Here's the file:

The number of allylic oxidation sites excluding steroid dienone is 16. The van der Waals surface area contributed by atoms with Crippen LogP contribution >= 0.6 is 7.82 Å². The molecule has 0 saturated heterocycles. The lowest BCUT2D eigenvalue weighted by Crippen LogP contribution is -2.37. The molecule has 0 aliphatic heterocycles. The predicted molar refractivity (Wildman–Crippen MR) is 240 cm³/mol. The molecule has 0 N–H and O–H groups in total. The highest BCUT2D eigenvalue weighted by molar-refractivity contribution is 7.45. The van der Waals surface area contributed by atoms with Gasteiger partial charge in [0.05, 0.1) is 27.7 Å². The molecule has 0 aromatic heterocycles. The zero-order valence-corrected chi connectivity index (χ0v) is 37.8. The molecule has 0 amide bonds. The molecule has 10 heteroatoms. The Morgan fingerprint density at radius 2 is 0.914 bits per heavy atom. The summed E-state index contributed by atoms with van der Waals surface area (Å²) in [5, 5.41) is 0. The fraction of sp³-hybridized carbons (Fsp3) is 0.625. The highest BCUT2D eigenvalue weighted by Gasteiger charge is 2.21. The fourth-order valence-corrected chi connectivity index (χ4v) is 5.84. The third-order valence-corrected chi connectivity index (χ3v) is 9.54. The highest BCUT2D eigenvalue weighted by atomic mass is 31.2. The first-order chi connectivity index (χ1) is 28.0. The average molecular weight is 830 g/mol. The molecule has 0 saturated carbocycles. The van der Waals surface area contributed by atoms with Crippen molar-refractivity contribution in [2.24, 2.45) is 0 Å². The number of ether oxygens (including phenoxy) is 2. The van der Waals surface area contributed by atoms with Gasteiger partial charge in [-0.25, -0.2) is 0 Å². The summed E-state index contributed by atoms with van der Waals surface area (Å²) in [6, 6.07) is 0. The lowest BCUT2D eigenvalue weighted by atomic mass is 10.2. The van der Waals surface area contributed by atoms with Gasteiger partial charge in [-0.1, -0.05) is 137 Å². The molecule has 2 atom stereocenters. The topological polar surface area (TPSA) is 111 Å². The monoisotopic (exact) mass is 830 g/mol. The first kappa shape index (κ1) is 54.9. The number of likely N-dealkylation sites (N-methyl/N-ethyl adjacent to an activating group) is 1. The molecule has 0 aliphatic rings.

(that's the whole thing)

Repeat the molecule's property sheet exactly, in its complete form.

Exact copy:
The number of allylic oxidation sites excluding steroid dienone is 16. The van der Waals surface area contributed by atoms with Crippen LogP contribution >= 0.6 is 7.82 Å². The molecule has 0 saturated heterocycles. The lowest BCUT2D eigenvalue weighted by Crippen LogP contribution is -2.37. The molecule has 0 aliphatic heterocycles. The predicted molar refractivity (Wildman–Crippen MR) is 240 cm³/mol. The molecule has 0 N–H and O–H groups in total. The highest BCUT2D eigenvalue weighted by molar-refractivity contribution is 7.45. The van der Waals surface area contributed by atoms with Gasteiger partial charge in [0.05, 0.1) is 27.7 Å². The molecule has 0 aromatic heterocycles. The zero-order valence-corrected chi connectivity index (χ0v) is 37.8. The molecule has 0 amide bonds. The molecule has 10 heteroatoms. The Morgan fingerprint density at radius 2 is 0.914 bits per heavy atom. The summed E-state index contributed by atoms with van der Waals surface area (Å²) in [5, 5.41) is 0. The fraction of sp³-hybridized carbons (Fsp3) is 0.625. The highest BCUT2D eigenvalue weighted by Gasteiger charge is 2.21. The fourth-order valence-corrected chi connectivity index (χ4v) is 5.84. The third-order valence-corrected chi connectivity index (χ3v) is 9.54. The highest BCUT2D eigenvalue weighted by atomic mass is 31.2. The first-order chi connectivity index (χ1) is 28.0. The average molecular weight is 830 g/mol. The molecule has 0 saturated carbocycles. The van der Waals surface area contributed by atoms with Crippen molar-refractivity contribution in [2.24, 2.45) is 0 Å². The number of ether oxygens (including phenoxy) is 2. The van der Waals surface area contributed by atoms with Gasteiger partial charge in [-0.25, -0.2) is 0 Å². The summed E-state index contributed by atoms with van der Waals surface area (Å²) in [6, 6.07) is 0. The lowest BCUT2D eigenvalue weighted by atomic mass is 10.2. The van der Waals surface area contributed by atoms with Gasteiger partial charge in [-0.1, -0.05) is 137 Å². The molecule has 2 atom stereocenters. The topological polar surface area (TPSA) is 111 Å². The monoisotopic (exact) mass is 830 g/mol. The first kappa shape index (κ1) is 54.9. The number of likely N-dealkylation sites (N-methyl/N-ethyl adjacent to an activating group) is 1. The molecule has 0 aliphatic rings.